In what has all the makings of the ultimate UK version of the Hatfield’s and McCoy’s, the BBC has fast-tracked its answer to the upcoming ITV drama, Mr. Selfridge, with a department store drama of its own based on the classic French novel, The Ladies’ Paradise, by Emile Zola. Adapted by Bill Gallagher (Blackout), the 8-part BBC One drama will transfer to a department store in 1890s northern England and will focus on the story of a love affair set against the backdrop of the opening of the first department store.
Remembering the Upstairs Downstairs vs. Downton Abbey train wreck from several seasons back when the revival of the classic 70’s drama suffered greatly when the ITV juggernaut, Downton Abbey, hit the airwaves ahead of the BBC’s updated Up/Down, the BeeB definitely doesn’t want to test Albert Einstein’s definition of insanity where you do the same thing over and over again and expect different results.
Sarah Lancashire (Lark Rise To Candleford, Five Daughters) and David Hayman (Trial and Retribution) will star in The Paradise and will be joined by Elaine Cassidy (Harper’s Island, Fingersmith), Matthew McNulty (The Syndicate, Misfits), Joanna Vanderham (The Runaway, Dancing on the Edge) and Emun Elliott (Lip Service, Game Of Thrones).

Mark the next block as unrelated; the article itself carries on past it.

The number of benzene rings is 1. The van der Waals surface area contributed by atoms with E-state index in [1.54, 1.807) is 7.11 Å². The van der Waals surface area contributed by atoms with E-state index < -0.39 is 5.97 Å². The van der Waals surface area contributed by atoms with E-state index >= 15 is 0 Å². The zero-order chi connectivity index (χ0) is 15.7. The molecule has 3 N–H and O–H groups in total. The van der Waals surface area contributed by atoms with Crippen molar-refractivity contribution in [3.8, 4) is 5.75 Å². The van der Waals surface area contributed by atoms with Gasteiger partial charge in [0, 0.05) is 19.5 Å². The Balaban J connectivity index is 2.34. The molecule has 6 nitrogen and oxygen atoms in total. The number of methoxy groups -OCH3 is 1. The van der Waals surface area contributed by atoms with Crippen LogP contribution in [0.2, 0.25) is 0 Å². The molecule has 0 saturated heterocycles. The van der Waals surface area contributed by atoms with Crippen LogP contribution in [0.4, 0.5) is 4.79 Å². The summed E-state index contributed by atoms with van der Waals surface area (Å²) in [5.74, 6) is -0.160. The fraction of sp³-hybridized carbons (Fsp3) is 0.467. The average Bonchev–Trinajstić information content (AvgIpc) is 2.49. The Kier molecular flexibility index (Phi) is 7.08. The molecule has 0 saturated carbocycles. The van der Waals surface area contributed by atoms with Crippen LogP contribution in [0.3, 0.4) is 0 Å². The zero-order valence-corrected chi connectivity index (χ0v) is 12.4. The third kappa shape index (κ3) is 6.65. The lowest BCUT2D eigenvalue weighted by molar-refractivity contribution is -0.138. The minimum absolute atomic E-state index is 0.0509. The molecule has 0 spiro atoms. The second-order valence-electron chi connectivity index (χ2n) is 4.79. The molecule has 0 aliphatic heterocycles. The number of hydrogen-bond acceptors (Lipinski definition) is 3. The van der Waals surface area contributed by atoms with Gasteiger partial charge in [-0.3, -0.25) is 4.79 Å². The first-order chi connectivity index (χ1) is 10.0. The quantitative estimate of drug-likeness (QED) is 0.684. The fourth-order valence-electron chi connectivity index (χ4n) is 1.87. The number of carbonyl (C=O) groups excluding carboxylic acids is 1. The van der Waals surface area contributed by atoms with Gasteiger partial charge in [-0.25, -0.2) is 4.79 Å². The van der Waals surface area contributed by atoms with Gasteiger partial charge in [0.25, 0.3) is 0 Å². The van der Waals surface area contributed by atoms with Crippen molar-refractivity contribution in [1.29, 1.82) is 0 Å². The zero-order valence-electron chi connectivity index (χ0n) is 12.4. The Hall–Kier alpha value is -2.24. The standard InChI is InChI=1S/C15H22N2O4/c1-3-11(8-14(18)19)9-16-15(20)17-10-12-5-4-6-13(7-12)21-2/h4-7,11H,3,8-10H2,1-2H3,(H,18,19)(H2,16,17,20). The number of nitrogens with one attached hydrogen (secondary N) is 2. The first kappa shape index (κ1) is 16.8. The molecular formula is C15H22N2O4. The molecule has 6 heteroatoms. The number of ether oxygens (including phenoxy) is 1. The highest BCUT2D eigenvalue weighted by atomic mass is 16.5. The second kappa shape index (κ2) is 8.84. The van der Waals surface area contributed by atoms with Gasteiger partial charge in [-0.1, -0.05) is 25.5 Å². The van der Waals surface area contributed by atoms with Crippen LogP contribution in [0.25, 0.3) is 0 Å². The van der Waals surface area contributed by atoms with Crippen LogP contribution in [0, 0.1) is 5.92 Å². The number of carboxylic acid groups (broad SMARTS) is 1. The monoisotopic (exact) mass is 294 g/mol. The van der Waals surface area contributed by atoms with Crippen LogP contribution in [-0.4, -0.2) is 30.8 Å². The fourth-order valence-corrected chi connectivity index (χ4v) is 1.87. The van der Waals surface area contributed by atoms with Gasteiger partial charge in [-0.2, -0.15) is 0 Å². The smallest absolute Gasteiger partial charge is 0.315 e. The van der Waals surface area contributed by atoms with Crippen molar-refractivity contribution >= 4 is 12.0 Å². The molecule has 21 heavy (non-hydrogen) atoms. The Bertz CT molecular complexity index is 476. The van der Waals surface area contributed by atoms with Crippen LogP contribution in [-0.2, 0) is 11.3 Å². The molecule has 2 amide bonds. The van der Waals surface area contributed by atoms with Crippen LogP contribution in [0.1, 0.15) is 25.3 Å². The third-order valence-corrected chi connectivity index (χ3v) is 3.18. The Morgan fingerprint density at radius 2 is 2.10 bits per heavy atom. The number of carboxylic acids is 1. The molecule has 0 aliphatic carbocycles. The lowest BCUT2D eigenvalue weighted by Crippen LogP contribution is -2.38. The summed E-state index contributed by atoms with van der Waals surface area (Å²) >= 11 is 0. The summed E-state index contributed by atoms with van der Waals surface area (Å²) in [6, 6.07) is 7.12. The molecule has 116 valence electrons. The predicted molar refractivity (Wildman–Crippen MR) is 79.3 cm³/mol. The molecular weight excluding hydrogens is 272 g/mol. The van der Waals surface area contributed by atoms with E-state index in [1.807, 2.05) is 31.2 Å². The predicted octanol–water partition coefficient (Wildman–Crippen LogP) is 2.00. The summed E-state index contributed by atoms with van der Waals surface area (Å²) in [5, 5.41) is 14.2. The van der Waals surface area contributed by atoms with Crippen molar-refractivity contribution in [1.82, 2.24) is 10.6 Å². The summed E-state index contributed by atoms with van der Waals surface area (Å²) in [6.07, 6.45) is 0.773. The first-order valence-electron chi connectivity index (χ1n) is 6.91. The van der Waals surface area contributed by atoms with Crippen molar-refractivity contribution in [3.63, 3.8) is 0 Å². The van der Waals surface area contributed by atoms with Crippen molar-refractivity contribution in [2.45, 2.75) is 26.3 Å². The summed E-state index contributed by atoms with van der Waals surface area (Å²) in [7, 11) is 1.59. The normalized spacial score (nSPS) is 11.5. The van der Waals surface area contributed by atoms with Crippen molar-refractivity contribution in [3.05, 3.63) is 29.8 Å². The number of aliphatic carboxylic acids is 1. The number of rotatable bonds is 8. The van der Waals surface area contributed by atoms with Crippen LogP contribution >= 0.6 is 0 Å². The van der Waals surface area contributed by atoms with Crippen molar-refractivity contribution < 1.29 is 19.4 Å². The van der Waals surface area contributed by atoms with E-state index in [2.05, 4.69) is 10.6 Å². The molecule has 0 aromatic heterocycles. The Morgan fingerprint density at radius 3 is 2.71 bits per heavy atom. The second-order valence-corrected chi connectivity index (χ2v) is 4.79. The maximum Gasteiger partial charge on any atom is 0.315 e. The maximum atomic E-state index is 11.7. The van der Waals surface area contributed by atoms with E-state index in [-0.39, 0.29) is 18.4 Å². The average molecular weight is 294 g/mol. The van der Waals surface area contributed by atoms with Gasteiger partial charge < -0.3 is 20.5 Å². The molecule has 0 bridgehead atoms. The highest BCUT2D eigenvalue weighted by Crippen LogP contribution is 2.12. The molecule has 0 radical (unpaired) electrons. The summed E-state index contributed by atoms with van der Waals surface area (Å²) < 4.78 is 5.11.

According to initial reports, Vanderham will play the smart and ambitious Denise Lovett, who arrives in the city to seek work in her uncle Edmund’s shop. When he’s unable to help her, she turns to the Paradise and her eyes are opened to a whole new world of possibilities. It then turns into the traditional rags-to-riches story where she falls in love with the charms of the modern world and the store’s owner John Moray. With some classic ‘upstairs downstairs’ tension, also in pursuit of Moray’s affections will be the upper class daughter of a rich banker, Katherine, played by Elaine Cassidy. Obviously, a far cry from, if my memory serves me correctly, the last department store hit, Are You Being Served?.
That said, The Paradise seems to be part of a much greater overall BBC initiative whereby a growing number of dramas, comedies and children’s output will film across northern England. Filming on The Paradise began in June and will be the biggest drama to date to be filmed BBC Drama Productions with BBC North.
The good news out of all of this is, whatever the reasoning, viewers on both sides of the pond will be the beneficiary of some pretty killer drama as evidenced by the output from both the BBC and ITV over the past several years.